MuckRack’s State of Podcasting Highlights How to Best Pitch in a Booming Industry
Nowadays, it seems like almost everyone has a podcast. Your boss. Your spouse. Your childhood best friend. Your dentist. They’re everywhere and on every topic imaginable. But it shouldn’t be a surprise since it’s a booming market for people to tap into, from celebrities like Anna Faris, Oprah, and even Joe Rogan, to everyday people who love true crime, sports, history, and unique stories.
When totaled all together there are more than 2,000,000 podcasts globally, and more than 48 million podcast episodes.
That’s a lot of podcasts, but there are also a lot of listeners. In the U.S. alone, there are approximately 120 million podcast listeners. That number is expected to top 160 million in 2023. And in terms of financial gains, ad revenue from podcasting is expected to exceed $2 billion in 2023. That’s huge considering advertising only generated $842 million in the U.S. in 2020.
As the scope of podcasting expands, so do the opportunities for public relations professionals to maximize outreach within the market. To do so effectively, just like when PR pros are pitching traditional media, there are tricks to the trade that should be followed in order to have the best chance of success.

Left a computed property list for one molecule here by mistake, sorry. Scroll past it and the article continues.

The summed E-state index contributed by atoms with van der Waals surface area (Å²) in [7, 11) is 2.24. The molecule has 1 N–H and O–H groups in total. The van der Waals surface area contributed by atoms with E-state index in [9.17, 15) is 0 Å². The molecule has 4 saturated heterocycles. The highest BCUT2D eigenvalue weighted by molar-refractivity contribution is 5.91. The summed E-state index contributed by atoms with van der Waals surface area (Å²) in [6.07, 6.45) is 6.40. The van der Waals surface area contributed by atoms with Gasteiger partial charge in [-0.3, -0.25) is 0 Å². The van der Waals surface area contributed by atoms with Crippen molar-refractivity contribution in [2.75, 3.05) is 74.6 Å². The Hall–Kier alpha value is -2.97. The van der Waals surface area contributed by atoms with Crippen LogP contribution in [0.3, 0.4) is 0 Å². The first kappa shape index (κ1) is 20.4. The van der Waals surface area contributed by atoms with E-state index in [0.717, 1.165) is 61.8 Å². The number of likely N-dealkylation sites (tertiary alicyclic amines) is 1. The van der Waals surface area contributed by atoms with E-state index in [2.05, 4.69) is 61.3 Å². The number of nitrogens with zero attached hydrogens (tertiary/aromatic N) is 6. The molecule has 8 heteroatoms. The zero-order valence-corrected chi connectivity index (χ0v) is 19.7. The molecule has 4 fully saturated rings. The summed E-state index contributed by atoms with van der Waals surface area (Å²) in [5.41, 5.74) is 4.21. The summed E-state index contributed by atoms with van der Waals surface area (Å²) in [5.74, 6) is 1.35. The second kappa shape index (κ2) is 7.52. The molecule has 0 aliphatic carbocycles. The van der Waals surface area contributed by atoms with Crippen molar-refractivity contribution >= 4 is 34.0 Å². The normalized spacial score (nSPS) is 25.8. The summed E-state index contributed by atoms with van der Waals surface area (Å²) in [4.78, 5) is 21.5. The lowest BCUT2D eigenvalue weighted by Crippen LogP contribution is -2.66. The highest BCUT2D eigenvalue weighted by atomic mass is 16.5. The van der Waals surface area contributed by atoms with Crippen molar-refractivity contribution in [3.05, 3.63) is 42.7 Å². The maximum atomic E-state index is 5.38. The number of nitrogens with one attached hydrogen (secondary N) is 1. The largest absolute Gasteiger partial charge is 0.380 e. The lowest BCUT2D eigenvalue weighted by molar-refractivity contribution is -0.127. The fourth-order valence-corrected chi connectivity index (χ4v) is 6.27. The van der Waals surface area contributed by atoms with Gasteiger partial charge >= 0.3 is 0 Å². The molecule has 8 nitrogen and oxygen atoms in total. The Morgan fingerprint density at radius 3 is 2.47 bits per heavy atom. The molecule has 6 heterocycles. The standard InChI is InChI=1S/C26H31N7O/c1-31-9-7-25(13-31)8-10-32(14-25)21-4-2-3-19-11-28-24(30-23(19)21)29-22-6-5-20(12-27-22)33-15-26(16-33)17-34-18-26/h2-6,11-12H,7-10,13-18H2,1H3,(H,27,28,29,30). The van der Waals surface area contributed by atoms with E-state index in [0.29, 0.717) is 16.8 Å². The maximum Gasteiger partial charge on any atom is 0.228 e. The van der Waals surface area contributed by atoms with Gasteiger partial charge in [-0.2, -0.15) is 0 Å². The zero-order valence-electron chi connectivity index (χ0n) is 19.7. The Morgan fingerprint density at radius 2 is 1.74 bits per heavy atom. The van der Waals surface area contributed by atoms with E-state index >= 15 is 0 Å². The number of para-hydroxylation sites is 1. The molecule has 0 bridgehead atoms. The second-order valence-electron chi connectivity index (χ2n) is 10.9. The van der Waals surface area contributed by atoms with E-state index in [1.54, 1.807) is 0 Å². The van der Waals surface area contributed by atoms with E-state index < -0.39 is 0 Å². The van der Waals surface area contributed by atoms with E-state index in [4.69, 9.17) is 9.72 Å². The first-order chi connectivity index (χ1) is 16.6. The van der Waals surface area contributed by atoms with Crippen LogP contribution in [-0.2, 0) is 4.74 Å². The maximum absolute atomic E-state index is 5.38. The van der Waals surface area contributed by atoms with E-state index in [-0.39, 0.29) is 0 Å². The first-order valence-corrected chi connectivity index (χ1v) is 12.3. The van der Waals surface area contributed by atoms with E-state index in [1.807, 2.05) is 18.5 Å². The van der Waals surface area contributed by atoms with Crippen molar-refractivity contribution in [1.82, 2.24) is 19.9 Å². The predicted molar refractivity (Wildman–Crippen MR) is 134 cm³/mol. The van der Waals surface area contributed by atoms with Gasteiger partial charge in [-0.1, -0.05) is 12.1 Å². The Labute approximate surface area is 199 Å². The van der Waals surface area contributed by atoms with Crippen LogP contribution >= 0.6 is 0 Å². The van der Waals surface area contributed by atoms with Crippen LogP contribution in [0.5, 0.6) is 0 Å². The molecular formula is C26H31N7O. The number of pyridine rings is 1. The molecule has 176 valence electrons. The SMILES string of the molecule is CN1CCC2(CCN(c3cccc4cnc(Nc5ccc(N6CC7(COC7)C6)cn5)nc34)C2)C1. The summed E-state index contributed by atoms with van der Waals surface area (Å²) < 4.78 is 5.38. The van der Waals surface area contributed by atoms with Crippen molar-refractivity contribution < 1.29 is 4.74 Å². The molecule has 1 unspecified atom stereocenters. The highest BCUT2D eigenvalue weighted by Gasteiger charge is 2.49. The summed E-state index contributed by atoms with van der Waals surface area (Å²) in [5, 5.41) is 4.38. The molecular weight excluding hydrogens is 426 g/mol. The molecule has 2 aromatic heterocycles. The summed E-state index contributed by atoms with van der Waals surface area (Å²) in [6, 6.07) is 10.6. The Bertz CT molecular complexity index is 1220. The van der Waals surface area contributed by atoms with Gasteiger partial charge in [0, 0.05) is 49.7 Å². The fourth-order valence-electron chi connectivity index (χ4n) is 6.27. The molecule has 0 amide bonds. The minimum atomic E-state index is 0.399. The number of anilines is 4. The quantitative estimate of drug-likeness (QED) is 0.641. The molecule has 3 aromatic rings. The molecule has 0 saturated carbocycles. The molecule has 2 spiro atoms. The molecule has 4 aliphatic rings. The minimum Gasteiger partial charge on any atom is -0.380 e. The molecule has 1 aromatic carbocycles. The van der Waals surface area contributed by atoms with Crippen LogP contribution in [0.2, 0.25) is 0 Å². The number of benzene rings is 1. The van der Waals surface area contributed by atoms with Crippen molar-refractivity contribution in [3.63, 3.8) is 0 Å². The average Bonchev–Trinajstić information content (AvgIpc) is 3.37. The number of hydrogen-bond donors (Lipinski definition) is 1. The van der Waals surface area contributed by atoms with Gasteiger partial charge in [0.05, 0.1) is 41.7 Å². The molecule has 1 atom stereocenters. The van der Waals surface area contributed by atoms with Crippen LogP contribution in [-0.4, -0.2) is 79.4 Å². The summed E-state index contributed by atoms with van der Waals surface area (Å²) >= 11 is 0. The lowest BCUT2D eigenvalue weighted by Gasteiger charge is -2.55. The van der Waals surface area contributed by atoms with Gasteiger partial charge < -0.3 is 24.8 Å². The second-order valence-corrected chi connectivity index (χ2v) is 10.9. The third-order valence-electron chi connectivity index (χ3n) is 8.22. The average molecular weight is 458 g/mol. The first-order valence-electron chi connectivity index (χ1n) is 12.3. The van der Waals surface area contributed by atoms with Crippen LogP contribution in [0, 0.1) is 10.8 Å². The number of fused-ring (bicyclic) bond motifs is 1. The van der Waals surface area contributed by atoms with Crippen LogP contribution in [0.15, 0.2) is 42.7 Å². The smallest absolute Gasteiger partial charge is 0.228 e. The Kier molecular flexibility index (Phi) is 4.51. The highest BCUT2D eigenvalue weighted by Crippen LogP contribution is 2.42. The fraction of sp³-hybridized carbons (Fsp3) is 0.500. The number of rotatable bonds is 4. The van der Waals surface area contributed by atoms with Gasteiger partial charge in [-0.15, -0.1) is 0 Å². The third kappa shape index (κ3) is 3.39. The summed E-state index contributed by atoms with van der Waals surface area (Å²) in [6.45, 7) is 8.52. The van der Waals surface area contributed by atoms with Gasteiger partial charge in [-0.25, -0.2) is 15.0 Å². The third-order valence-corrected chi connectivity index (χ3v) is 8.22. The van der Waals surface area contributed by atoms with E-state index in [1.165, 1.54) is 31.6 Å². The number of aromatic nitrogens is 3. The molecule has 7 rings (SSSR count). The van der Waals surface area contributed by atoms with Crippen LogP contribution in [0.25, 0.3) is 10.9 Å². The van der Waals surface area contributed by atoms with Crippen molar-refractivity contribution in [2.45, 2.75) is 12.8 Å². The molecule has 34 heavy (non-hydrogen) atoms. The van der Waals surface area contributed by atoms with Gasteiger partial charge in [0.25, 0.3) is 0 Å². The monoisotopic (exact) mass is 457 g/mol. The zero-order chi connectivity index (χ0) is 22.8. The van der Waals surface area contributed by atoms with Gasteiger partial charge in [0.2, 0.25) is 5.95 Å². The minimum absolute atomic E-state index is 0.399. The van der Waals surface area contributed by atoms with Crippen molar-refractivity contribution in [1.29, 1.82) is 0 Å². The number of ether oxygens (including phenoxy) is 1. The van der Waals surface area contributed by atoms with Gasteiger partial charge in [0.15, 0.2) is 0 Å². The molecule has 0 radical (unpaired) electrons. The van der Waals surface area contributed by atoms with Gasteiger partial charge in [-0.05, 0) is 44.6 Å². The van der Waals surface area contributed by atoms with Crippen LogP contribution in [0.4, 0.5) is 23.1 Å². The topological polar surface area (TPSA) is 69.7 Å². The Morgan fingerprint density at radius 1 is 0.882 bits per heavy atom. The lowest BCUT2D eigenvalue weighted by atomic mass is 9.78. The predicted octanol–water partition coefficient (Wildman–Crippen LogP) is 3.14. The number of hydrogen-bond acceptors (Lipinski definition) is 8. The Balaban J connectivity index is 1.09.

The how-to of pitching podcasts comes from the podcasters themselves in a recently released report from Muckrack, “The State of Podcasting 2021”. They share quite a bit of overlap with traditional reporters, which is important to know since 83% of podcasters said they receive PR pitches.
To improve the chances of a pitch succeeding podcasters shared why pitches often fall flat with them:
- 47% said pitches are rejected due to a “Lack of Personalization”
- 42% said “Bad Timing”
- 40% said “Other” reasons, which included lack of relevancy
Podcasters also said the most preferred method of contact is via personalized email at 91%, which is pretty similar to reporters. But they also said pitches fail due to the channel in which contact is made:
- 65% said they prefer not to be reached by phone
- 58% said they don’t want to receive a mass email or newswire pitch
- 34% said they don’t want to be contacted by Twitter
If a podcaster is to receive an email pitch, it is also important to keep the email “short and sweet” in terms of length. Overall, 53% of podcasters said they prefer emails that are 200 words or less, while 20% said they prefer pitches that are 100 words or less.
Lastly, 90% of podcasters also ask for PR pros to be familiar with their shows’ topics and themes (which sounds a lot like reporters asking for relevant pitches to their beats). Within this, 26% of podcasters asked pros to listen to at least one episode, while 46% asked PR pros to listen to multiple episodes.
Following these tidbits will give your pitch a chance to break through the crowd in a market that will only get bigger in the years to come.